06 March, 2007

Security by Self-Delusion

Covering Up Problems at Sandia.

I imagine that parts of this quote could apply to many companies.
"This was the first time that my activities uncovered evidence that entities outside Sandia were compromised, and data was being stolen. They were not willing to contact the proper authorities because outside law enforcement would certainly inquire about how the data was obtained -- bringing unwelcome scrutiny upon Sandia."

Fortunately until recently I had never worked at one. Now that I have I can see the the consternation it causes throughout the organization.

To a certain extent this is the ultimate end point of the "Compliance" centric Security management model. Organizations that are very good at "Security by Self-Delusion" may not even have problems with external audit (though internal audit often knows [or at least suspects] the truth). After all they are very good at filling out paperwork and forcing their employees to perform onerous tasks with "Security" as the primary reason for the task. It is also common for the average user to have virtually no control over their computing environment at all causing near complete cessation of information based innovation within the business itself. That is as or more likely to be fatal to a company than any security breach.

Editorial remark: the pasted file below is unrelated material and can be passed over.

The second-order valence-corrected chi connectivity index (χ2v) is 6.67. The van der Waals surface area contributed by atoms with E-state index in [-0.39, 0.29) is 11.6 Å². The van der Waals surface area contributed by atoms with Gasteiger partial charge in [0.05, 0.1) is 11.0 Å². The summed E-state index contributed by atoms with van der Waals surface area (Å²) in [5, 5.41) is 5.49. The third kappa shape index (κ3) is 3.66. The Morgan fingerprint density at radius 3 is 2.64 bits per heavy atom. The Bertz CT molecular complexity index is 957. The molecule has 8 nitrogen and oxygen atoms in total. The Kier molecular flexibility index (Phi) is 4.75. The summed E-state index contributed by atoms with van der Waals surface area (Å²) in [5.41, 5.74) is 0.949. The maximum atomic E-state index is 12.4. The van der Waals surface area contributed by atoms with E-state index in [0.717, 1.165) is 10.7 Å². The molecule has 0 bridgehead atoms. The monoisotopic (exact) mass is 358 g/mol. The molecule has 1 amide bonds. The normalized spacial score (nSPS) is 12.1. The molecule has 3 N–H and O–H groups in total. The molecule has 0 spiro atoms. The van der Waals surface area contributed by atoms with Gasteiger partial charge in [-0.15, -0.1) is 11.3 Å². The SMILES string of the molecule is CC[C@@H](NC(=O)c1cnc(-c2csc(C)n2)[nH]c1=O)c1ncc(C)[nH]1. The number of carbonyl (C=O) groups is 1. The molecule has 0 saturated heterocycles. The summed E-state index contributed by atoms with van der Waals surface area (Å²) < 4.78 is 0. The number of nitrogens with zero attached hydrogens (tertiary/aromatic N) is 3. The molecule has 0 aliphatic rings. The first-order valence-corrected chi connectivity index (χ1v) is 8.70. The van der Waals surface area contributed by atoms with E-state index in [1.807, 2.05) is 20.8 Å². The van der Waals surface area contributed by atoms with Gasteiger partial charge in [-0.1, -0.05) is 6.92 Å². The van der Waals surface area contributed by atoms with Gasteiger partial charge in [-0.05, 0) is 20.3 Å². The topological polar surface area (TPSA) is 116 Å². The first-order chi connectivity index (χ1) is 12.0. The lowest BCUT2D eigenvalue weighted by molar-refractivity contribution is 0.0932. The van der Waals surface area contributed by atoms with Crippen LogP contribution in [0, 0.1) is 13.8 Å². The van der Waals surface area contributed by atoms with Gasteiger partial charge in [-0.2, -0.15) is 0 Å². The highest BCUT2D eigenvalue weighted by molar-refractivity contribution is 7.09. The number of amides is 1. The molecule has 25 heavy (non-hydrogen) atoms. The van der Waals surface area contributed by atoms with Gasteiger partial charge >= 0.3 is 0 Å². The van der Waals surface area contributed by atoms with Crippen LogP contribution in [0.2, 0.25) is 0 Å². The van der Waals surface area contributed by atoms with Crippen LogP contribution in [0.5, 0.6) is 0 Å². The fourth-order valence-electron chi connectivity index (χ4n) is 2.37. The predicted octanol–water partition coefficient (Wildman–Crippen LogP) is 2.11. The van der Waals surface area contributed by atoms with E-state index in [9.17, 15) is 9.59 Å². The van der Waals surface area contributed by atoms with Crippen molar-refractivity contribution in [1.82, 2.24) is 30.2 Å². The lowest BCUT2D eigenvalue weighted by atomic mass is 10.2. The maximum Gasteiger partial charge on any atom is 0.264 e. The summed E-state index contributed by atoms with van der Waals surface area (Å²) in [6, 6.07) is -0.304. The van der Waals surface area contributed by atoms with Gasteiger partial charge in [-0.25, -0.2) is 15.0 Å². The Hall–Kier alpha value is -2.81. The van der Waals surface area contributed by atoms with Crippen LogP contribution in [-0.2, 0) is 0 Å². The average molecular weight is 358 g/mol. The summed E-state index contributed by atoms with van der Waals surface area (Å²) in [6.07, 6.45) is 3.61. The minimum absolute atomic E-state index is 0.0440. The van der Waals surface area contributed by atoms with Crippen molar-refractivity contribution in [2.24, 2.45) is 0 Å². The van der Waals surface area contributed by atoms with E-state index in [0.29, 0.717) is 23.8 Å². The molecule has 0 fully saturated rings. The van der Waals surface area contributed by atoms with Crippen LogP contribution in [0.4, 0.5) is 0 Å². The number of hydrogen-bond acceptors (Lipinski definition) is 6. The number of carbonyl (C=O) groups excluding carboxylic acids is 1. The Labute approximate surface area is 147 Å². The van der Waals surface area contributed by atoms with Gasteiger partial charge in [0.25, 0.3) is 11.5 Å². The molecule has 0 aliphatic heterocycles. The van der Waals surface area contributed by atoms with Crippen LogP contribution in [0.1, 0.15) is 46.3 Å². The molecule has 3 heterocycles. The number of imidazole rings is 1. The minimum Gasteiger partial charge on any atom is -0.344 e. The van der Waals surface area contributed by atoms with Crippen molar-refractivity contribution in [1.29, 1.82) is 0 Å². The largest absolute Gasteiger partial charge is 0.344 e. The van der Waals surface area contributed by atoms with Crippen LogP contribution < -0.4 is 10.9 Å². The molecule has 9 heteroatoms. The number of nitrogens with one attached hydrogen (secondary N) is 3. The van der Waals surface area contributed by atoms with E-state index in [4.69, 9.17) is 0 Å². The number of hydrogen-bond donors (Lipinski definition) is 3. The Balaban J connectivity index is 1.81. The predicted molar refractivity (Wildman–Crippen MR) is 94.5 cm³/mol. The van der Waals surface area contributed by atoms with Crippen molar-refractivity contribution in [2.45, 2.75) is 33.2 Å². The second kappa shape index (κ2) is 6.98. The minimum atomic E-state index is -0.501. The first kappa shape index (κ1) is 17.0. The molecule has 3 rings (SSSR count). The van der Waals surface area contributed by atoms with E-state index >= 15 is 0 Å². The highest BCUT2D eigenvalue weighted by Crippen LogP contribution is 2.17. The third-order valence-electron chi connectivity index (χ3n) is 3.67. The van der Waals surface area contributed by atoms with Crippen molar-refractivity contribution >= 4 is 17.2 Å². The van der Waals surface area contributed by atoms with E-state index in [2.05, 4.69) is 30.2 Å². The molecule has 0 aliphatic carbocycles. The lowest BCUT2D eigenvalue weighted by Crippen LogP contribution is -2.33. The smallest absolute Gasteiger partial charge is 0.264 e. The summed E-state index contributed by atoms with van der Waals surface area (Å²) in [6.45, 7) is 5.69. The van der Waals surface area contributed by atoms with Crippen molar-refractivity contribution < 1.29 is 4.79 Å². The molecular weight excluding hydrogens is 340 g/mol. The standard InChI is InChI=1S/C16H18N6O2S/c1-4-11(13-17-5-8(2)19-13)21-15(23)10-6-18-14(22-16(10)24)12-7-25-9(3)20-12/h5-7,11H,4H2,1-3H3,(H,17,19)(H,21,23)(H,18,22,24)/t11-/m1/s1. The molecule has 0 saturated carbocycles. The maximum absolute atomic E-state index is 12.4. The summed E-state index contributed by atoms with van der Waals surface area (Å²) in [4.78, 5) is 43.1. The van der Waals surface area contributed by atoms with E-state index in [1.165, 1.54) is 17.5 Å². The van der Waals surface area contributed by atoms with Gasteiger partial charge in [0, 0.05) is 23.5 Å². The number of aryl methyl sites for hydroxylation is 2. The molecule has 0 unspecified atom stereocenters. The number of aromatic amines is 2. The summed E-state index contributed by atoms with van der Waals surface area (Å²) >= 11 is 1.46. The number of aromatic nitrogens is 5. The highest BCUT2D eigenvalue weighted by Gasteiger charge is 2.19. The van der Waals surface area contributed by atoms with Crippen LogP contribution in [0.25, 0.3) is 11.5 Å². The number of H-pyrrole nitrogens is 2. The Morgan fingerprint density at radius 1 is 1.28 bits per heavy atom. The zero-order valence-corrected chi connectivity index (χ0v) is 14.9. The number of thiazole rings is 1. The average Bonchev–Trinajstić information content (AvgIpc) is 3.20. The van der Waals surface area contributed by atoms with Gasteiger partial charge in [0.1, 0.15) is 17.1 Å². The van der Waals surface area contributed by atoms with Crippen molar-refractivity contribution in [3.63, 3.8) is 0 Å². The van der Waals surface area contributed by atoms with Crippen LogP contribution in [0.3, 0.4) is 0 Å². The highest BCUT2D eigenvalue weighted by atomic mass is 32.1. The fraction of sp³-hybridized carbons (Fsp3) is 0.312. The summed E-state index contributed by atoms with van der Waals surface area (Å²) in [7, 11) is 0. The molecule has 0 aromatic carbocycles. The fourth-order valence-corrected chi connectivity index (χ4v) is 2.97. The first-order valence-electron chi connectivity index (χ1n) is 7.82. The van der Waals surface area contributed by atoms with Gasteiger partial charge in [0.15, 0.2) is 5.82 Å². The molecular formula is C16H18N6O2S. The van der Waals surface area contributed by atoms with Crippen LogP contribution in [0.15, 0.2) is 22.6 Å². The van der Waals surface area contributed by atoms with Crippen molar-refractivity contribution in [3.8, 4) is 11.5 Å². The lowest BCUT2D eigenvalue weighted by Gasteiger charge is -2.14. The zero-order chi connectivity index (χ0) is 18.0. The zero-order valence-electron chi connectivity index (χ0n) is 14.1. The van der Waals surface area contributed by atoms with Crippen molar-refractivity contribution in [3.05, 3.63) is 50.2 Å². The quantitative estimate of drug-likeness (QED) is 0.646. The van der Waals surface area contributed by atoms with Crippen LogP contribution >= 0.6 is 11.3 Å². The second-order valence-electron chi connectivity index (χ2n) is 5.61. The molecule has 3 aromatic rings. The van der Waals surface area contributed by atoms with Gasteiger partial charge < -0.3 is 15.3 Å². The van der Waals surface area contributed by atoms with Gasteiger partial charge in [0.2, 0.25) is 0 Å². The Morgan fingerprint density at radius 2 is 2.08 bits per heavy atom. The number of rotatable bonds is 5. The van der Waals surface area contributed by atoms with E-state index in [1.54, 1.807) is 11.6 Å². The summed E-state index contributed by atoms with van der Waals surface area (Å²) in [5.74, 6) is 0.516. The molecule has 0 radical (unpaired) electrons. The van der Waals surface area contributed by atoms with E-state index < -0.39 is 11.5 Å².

Now I will admit that the Sandia case is quite a bit greyer than it might seem. The employee was actually engaged in "Hacking" of some sort and there were probably cases where he could have gotten caught and caused problems for Lockheed completely separate from the issues they were trying to cover up. Without knowing exactly what he did to chase down the data path it is even possible that some of his actions were illegal. Any company would be justified in stopping illegal activities but it appears that the interest in his actions was not in the initial activities but his subsequent work with the FBI.

I am sure that it is rare for most organizations to have to decide between letting an employee go for actively hacking external entities or for covering up internal security failures. It is not however, uncommon for them to have conflicts between disclosing internal security failures in other ways. Indeed it is often politically difficult within an organization to facilitate honest transparency of security issues. At what point does one have to decide if their organization is deliberately deciding not to look at internal issues as opposed to trying to save money or even institutional incompetence. I have to confess that I don't know where that line is. I am inclined to agree with one of my co-workers when he repeats the quote "never assign to malice that which can be attributed to negligence" but when does it not matter?

Well enough of this complaining, back to real work.

That is if they will let me do it.

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